|Personnel: Shawn Lee (guitarron, bouzouki, charango, sitar, tanpura, vibraphone, balafon, xylophone, talking drum, castanets, kalimba, steel drum); Andy Ross (flute, saxophone); Dom Glover (trumpet).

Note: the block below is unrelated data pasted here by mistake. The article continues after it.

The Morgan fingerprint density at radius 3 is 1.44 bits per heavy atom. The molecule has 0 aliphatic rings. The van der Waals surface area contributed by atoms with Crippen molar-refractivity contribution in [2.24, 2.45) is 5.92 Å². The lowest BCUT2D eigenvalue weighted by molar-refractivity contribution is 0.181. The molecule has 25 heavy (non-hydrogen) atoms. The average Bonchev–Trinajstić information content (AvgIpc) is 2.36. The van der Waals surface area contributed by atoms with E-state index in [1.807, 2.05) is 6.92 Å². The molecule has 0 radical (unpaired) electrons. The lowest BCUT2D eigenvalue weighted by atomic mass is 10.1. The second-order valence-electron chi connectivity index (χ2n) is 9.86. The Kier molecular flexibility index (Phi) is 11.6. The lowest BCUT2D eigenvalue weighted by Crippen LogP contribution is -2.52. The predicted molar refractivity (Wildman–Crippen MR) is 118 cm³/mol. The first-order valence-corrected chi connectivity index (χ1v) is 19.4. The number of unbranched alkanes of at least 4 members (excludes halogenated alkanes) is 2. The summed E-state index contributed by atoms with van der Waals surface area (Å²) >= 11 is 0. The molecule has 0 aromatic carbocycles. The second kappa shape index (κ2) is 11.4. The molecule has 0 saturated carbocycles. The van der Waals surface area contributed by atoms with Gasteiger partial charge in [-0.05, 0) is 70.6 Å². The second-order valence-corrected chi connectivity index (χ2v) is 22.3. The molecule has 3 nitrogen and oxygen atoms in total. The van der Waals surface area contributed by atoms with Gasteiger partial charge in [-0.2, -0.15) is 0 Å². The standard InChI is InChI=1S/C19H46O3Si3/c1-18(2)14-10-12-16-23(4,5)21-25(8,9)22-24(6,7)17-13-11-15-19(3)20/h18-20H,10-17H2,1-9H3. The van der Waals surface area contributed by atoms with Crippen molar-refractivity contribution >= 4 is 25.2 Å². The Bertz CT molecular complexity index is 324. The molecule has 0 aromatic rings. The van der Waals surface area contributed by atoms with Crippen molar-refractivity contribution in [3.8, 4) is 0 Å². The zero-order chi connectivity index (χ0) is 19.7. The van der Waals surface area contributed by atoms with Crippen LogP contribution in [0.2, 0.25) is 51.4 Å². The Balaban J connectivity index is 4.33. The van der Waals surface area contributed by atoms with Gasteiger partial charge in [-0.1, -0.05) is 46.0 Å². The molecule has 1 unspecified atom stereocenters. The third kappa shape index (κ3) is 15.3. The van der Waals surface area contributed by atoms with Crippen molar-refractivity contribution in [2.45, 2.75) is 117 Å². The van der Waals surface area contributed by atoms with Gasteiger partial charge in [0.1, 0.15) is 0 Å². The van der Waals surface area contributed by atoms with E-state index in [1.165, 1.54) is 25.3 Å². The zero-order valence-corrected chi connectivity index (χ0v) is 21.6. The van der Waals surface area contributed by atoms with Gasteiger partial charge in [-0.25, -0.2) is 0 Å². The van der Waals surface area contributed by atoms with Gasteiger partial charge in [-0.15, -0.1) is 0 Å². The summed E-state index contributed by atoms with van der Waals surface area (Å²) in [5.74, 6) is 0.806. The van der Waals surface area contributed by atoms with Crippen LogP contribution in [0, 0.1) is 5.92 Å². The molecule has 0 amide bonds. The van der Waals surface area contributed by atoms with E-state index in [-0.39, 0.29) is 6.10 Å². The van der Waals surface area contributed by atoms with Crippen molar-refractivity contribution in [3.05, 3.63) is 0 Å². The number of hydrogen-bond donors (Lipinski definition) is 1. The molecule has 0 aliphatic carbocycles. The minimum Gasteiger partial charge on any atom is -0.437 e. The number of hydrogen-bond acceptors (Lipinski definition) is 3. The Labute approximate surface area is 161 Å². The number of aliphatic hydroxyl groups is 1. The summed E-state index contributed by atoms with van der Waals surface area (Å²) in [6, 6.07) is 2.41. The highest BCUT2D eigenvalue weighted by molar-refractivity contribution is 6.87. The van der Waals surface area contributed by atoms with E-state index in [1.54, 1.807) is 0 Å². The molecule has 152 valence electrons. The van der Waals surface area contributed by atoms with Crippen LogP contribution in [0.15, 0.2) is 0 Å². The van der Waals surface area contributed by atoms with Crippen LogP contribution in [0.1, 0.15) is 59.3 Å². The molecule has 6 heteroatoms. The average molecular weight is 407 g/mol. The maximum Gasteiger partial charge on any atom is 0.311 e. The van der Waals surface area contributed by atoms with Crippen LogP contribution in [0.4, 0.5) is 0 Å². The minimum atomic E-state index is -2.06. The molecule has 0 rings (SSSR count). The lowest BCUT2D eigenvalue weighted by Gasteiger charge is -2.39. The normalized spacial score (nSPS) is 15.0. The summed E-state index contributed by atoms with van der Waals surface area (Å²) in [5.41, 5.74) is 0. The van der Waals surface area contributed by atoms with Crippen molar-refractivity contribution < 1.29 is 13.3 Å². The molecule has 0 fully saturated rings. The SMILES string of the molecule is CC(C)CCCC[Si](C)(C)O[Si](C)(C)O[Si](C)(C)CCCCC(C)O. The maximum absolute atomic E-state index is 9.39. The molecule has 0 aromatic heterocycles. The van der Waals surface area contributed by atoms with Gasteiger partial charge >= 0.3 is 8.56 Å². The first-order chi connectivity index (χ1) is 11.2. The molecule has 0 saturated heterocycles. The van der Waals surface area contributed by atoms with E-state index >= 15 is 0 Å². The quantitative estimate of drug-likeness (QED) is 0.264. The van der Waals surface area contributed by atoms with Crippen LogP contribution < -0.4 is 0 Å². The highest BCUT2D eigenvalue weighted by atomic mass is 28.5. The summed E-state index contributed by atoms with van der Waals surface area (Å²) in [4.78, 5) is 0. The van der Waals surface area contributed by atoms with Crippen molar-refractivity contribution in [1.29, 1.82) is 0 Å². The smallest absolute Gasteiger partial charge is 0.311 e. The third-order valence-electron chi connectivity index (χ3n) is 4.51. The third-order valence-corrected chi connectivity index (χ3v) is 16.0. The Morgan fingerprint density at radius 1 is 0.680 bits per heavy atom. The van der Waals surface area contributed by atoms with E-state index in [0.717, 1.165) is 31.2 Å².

|More often than not, Shawn Lee's Ping Pong Orchestra is indeed the work of one man, a producer and DJ who also happens to be a gifted multi-instrumentalist. World of Funk showcases Lee playing instruments from all over the globe, including sitar, ektar, balaphone, Tanpura, kalimba, steel drum, Guitarron, Moroccan castanets, cithare, vibraphone, xylophone, bulbul tarang, charango, bouzouki, talking drum, and udu. He also enlists a host of vocalists and instrumentalists to assist him in this international brew of sound library music, breaks, and global funkadelica. "Ghost in the Rain" features Clutchy Hopkins on drums, electric piano, and distortion guitar, and Dengue Fever vocalist Chhom Nimol. Lee arranged the cut, laid down bass, organ, and atmospheres that wed Southeast Asian folk music to blaxploitation soundtrack moves and retro-sounding psych. On the overdriven bass and rhythm MPB funk blowout, "Nao Vacila," with Brazilian vocalist Curumin, Lee does his best Rio version of James Brown. Natacha Atlas contributes her powerful voice to "Cairo Cairo," which weds hand percussion, nasty fuzzed-out basslines, big horns, Middle Eastern violins, loads of loops, and analog synth sounds. On "The Mighty Atlas," her voice soars above fuzz-drenched guitars, kit and hand drums, Arab pop, and aggressive hard rock. Trumpeter Michael Leonhart assists on the Mulatu Astatke-inspired modern African jazz that is "Ethio," and the moodier Bollywood-esque jazz-funk of "Booya," with help from Stuart Boogie on clarinet. NOMO's Elliot Bergman brings his electric kalimba to the break-driven "Iceberg," which contains a synth bass as nasty as anything by P-Funk. Lee decorates all of these songs with his wide array of instruments and textures. The final three cuts, "Accelerate," "Tablacadabra," and "Hairy Krishner," all display Lee's proficiency on his chosen array of international instruments, as well as Western Farfisa organs, bass, guitar, drum kits, and his producer skills adding sampled voices and loops to provide some of the roughest grooves on the album. World of Funk is exactly what it claims to be: a joyride across the globe through rhythm consciousness and exotica; it is one of Lee's most ambitious projects to date. ~ Thom Jurek